John Farrell

John Farrell is the author of Energy Self-Reliant States and a senior researcher at the Institute for Local Self-Reliance, where he focuses on renewable energy policy.

Solar Power

Banks inflate solar value for tax credit

Solar leasing has broadened participation in the distributed generation revolution. Unfortunately, this revolution has been co-opted by high finance.

31 states can be self-sufficient with local renewable energy

The following map was the headline graphic to the Institute for Local Self-Reliance’s 2009 report, Energy Self-Reliant States, unveiling the enormous potential for each state to meet its own electricity needs internally.  I re-created the …

Support local wind power on your utility bill?

Although Americans overwhelmingly support renewable energy, it’s usually much harder to find a way to support the development of renewables close to home.  This innovative proposal offered last session in the Minnesota state legislature could …

Renewable Energy

When is it time to break up with your utility?

Boulder ends its franchise agreement with Xcel Energy and looks into independent, renewable options instead.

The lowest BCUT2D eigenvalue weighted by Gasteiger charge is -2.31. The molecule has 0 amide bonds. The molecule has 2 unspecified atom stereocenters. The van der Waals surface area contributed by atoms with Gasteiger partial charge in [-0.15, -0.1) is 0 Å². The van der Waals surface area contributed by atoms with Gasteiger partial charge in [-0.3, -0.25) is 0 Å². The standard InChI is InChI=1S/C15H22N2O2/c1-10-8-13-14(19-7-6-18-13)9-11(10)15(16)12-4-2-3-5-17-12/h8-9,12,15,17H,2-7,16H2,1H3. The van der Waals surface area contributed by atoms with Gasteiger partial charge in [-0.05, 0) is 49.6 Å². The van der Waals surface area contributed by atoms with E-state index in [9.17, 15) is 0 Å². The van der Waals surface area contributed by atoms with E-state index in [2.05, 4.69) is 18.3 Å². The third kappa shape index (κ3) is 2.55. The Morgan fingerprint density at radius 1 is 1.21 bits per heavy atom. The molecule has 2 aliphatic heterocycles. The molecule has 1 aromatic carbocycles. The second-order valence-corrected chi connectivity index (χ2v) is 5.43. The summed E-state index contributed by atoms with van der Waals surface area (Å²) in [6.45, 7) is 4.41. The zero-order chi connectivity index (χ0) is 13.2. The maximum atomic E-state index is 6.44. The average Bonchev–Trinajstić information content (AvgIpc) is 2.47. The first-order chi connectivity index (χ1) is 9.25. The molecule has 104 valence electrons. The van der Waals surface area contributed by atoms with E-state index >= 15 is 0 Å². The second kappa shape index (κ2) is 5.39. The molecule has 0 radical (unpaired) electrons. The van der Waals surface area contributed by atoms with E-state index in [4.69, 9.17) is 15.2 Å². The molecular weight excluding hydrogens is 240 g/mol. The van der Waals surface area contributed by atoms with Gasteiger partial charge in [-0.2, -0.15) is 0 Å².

Renewable Energy

For U.S. electricity, bigger isn't better

The United States doesn't need another nuclear or coal power plant. It's time to abandon our 20th-century electricity system for wind and solar power.

Solar Power

New York City's massive solar opportunity

Solar power on New York City rooftops would provide half the city's peak power and lower residents' electricity bills.

Energy Policy

Feds running a high-voltage gravy train for power transmission

The Federal Energy Regulatory Commission gives bonus incentives for outdated and costly systems of energy transmission at the expense of ratepayers.

Solar Power

Value of solar power far exceeds its cost

Solar power has a monetary value as much as 10 times higher than its energy value.

Energy Policy

Do we have to choose between big or small clean energy projects?

The choice comes from the reality that financial resources are limited, the system of regulations and incentives are skewed toward big, centralized solutions, and choosing one strategy (long-distance transmission of centralized generation) necessarily reduces the money available and future prospects for expanded distributed generation.

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